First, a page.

The Muslim League Quotes in Train to Pakistan
“Sir, the Babu’s name is Iqbal Singh. He is a Sikh. He has been living in England and had his long hair cut.” The subinspector fixed the head constable with a stare and smiled. “There are many Iqbals. I am talking of a Mohammed Iqbal, you are thinking of Iqbal Singh. Mohammed Iqbal can be a member of the Muslim League.” “I understand, sir,” repeated the head constable, but he had not really understood. He hoped he would catch up with the scheme in due course. “Your orders will be carried out.”
Muslims sat and moped in their houses. Rumors of atrocities committed by Sikhs on Muslims in Patiala, Ambala and Kapurthala, which they had heard and dismissed, came back to their minds. They had heard of gentlewomen having their veils taken off, being stripped and marched down crowded streets to be raped in the marketplace … They had heard of mosques being desecrated by the slaughter of pigs on the premises, and of copies of the holy Koran being torn up by infidels. Quite suddenly every Sikh in Mano Majra became a stranger with an evil intent … For the first time, the name Pakistan came to mean something to them—a haven of refuge where there were no Sikhs.
The Sikhs were sullen and angry. “Never trust a Mussulman,” they said. The last Guru had warned them that Muslims had no loyalties. He was right. All through the Muslim period of Indian history, sons had imprisoned or killed their own fathers and brothers had blinded brothers to get the throne. And what had they done to the Sikhs? Executed two of their Gurus, assassinated another and butchered his infant children; hundreds of thousands had been put to the sword for no other offense than refusing to accept Islam; their temples had been desecrated by the slaughter of kine; the holy Granth had been torn to bits. And Muslims were never ones to respect women. Sikh refugees had told of women jumping into wells and burning themselves rather than fall into the hands of Muslims. Those who did not commit suicide were paraded naked in the streets, raped in public, and then murdered. Now a trainload of Sikhs massacred by Muslims had been cremated in Mano Majra.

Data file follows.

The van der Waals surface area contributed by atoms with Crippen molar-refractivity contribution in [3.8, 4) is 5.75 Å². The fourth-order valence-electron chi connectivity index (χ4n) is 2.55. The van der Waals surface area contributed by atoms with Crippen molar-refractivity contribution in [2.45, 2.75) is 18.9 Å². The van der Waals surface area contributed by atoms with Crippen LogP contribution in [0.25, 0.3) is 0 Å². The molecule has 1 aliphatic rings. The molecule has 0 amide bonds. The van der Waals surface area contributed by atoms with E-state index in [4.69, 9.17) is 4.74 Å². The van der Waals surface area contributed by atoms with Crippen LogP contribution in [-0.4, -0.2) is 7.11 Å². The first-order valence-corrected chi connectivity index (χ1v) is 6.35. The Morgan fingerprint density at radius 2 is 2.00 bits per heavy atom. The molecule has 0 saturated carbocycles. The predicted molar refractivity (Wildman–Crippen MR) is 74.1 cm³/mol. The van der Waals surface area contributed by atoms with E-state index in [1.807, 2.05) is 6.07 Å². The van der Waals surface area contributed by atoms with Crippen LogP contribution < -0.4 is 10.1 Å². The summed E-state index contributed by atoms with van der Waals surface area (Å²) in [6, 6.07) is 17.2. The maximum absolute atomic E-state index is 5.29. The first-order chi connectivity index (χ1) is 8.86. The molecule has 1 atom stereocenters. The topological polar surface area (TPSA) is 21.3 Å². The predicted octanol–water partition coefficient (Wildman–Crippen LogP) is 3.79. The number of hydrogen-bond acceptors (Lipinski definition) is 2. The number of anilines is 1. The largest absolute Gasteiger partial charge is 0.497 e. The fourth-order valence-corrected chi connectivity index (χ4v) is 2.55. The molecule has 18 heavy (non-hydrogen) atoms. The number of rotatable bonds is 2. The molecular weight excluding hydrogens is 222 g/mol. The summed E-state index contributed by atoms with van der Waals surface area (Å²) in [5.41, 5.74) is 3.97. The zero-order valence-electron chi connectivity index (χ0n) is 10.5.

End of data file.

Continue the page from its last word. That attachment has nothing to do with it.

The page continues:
He felt a little feverish, the sort of feverishness one feels when one is about to make a declaration of love. It was time for a declaration of something. Only he was not sure what it should be. Should he go out, face the mob and tell them in clear ringing tones that this was wrong—immoral? Walk right up to them with his eyes fixing the armed crowd in a frame—without flinching, without turning, like the heroes on the screen who became bigger and bigger as they walk right into the camera. Then with dignity fall under a volley of blows, or preferably a volley of rifleshots. A cold thrill went down Iqbal’s spine. There would be no one to see this supreme act of sacrifice. They would kill him just as they would kill the others … They would strip him and see. Circumcised, therefore Muslim.